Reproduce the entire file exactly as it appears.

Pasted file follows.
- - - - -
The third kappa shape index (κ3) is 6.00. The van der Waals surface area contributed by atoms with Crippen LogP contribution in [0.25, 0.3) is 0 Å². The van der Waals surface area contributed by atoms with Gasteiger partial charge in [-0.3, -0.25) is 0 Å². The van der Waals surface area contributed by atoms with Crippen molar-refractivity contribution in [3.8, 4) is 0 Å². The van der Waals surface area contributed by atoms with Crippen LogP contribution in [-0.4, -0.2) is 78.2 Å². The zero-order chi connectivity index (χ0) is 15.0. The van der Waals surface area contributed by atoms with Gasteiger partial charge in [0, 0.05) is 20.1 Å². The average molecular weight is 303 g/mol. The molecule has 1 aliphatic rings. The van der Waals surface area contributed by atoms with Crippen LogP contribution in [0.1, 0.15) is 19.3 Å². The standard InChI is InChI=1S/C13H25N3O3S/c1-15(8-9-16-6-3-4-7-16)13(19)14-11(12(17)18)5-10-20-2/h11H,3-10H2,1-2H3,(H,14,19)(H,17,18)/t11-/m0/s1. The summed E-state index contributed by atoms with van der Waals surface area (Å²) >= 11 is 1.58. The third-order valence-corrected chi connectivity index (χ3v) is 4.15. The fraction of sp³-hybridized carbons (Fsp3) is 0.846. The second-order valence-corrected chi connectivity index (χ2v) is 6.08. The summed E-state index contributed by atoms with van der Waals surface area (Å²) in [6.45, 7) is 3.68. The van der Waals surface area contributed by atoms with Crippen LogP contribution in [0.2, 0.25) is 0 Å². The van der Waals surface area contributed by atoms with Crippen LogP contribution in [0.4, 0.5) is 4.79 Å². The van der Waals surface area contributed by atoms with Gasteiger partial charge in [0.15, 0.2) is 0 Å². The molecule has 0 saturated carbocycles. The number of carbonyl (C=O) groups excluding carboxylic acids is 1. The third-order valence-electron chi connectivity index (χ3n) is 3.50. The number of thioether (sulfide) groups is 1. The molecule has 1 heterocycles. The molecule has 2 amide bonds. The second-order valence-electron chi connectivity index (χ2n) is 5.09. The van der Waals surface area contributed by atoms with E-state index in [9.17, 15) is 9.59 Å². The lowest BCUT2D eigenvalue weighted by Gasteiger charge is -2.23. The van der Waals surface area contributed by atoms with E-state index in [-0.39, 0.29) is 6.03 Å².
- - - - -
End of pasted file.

The third kappa shape index (κ3) is 6.00. The van der Waals surface area contributed by atoms with Crippen LogP contribution in [0.25, 0.3) is 0 Å². The van der Waals surface area contributed by atoms with Gasteiger partial charge in [-0.3, -0.25) is 0 Å². The van der Waals surface area contributed by atoms with Crippen molar-refractivity contribution in [3.8, 4) is 0 Å². The van der Waals surface area contributed by atoms with Crippen LogP contribution in [-0.4, -0.2) is 78.2 Å². The zero-order chi connectivity index (χ0) is 15.0. The van der Waals surface area contributed by atoms with Gasteiger partial charge in [0, 0.05) is 20.1 Å². The average molecular weight is 303 g/mol. The molecule has 1 aliphatic rings. The van der Waals surface area contributed by atoms with Crippen LogP contribution in [0.1, 0.15) is 19.3 Å². The standard InChI is InChI=1S/C13H25N3O3S/c1-15(8-9-16-6-3-4-7-16)13(19)14-11(12(17)18)5-10-20-2/h11H,3-10H2,1-2H3,(H,14,19)(H,17,18)/t11-/m0/s1. The summed E-state index contributed by atoms with van der Waals surface area (Å²) >= 11 is 1.58. The third-order valence-corrected chi connectivity index (χ3v) is 4.15. The fraction of sp³-hybridized carbons (Fsp3) is 0.846. The second-order valence-corrected chi connectivity index (χ2v) is 6.08. The summed E-state index contributed by atoms with van der Waals surface area (Å²) in [6.45, 7) is 3.68. The van der Waals surface area contributed by atoms with Crippen LogP contribution in [0.2, 0.25) is 0 Å². The van der Waals surface area contributed by atoms with Crippen LogP contribution in [0.4, 0.5) is 4.79 Å². The van der Waals surface area contributed by atoms with Gasteiger partial charge in [0.15, 0.2) is 0 Å². The molecule has 0 saturated carbocycles. The number of carbonyl (C=O) groups excluding carboxylic acids is 1. The third-order valence-electron chi connectivity index (χ3n) is 3.50. The number of thioether (sulfide) groups is 1. The molecule has 1 heterocycles. The molecule has 2 amide bonds. The second-order valence-electron chi connectivity index (χ2n) is 5.09. The van der Waals surface area contributed by atoms with E-state index in [9.17, 15) is 9.59 Å². The lowest BCUT2D eigenvalue weighted by Gasteiger charge is -2.23. The van der Waals surface area contributed by atoms with E-state index in [-0.39, 0.29) is 6.03 Å².